Signs and symptoms

Know the risks

Lung cancer is the most common cancer in the world. In the UK, around 44,000 new cases are diagnosed each year. It is the most common cause of cancer death in the UK for both men and women. Everyone is at risk of developing lung cancer.

Know the facts

• It is known that smokers and ex-smokers have an increased risk if getting lung cancer.
• One out of every seven people diagnosed each year have never smoked.
• Passive smoking, or breathing in other people's smoke, increases your risk, but not as much as smoking yourself.
• Contact with chemicals found in the workplace or environment, such as asbestos, radon and diesel exhaust fumes may also lead to an increase in lung cancer.
 

What should I look for?

There are lots of reasons why you might have some of the symptoms below. It may be nothing serious but it's worth getting yourself checked out. If you have any of the following symptoms for more than three weeks, make an appointment with your GP today.

  • A cough that doesn’t go away
  • Blood in your spit (phlegm)
  • Chest or shoulder pain
  • Feeling breathless for no reason
  • Chest infection(s)
  • Coughing up blood
  • Hoarseness in your voice
  • A cough you always have that changes or gets worse
  • unexplained tiredness or lack of energy
  • Weight loss that you can't understand

How do I reduce my risk?

  • Get help to stop smoking.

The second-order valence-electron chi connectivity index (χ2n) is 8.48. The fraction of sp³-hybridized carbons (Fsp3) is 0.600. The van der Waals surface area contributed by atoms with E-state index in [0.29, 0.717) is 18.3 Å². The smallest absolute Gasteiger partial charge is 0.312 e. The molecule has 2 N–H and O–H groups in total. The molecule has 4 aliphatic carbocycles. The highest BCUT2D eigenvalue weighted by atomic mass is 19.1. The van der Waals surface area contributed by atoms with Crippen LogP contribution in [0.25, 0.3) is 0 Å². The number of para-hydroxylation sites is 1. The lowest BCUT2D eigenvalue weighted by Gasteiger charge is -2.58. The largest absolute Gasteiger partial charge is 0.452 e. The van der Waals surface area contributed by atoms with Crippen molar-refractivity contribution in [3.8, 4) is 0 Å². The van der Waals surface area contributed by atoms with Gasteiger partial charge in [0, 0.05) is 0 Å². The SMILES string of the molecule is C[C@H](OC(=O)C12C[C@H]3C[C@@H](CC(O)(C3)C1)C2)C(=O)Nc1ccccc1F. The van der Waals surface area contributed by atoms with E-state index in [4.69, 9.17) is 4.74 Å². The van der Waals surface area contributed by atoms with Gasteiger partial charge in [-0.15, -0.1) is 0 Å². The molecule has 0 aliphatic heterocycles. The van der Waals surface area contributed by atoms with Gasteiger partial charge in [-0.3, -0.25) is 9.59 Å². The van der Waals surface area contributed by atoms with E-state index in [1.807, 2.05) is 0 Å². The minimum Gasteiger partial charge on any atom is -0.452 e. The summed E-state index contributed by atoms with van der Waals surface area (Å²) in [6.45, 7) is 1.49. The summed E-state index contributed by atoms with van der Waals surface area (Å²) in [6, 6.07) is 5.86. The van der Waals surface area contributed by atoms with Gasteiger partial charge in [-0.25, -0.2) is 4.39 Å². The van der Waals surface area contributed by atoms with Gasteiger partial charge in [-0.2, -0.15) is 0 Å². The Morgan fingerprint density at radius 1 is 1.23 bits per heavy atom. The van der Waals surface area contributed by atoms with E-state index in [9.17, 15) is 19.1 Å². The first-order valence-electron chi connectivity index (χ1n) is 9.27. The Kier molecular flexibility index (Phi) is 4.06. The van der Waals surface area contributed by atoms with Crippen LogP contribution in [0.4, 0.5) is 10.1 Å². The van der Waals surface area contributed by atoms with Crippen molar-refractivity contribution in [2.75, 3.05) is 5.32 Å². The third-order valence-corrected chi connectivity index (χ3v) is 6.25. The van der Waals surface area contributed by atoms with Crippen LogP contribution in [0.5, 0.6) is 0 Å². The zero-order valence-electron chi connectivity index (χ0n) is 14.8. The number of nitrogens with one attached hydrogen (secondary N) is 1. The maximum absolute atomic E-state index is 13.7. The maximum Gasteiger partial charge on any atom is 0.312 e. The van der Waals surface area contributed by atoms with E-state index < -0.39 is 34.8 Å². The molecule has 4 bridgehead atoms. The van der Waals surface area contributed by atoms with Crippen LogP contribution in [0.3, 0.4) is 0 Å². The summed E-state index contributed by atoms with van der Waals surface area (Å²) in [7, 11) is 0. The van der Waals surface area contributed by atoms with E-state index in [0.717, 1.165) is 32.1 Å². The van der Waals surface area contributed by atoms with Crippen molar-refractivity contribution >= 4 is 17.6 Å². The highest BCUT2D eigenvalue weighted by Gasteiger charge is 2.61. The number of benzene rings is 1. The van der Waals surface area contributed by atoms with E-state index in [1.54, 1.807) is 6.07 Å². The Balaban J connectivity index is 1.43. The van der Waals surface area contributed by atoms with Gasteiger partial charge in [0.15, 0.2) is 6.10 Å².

• Reduce your exposure to second hand smoke.
  • Diet and exercise can be important.
  • Eat five portions of fruit and vegetables every day.
  • Reduce your fat intake.
  • Eat less salt and sugar.
  • Reduce how much alcohol you drink.
  • Take regular exercise.

What will happen next?

Don't delay visiting your GP. It is most likely that this will be nothing serious and will put your mind at rest. If it is lung cancer, early diagnosis and treatment could save your life.

Here's what will happen:

  1. Your GP will examine you. Make a list of your symptoms so you don't forget anything.
  2. Your GP should arrange for you to have a chest x-ray.
  3. Your GP will talk through the results with you.
  4. If you need more tests, your GP should make an appointment for you to see a chest specialist.
  5. If you are diagnosed with lung cancer you will be referred onto a lung cancer team for treatment and care.
  6. If your x-ray is clear but your symptoms continue or get worse and you are still concerned ask to see your GP again

For more information about the signs and symptoms for lung cancer, see our Campaigns section.

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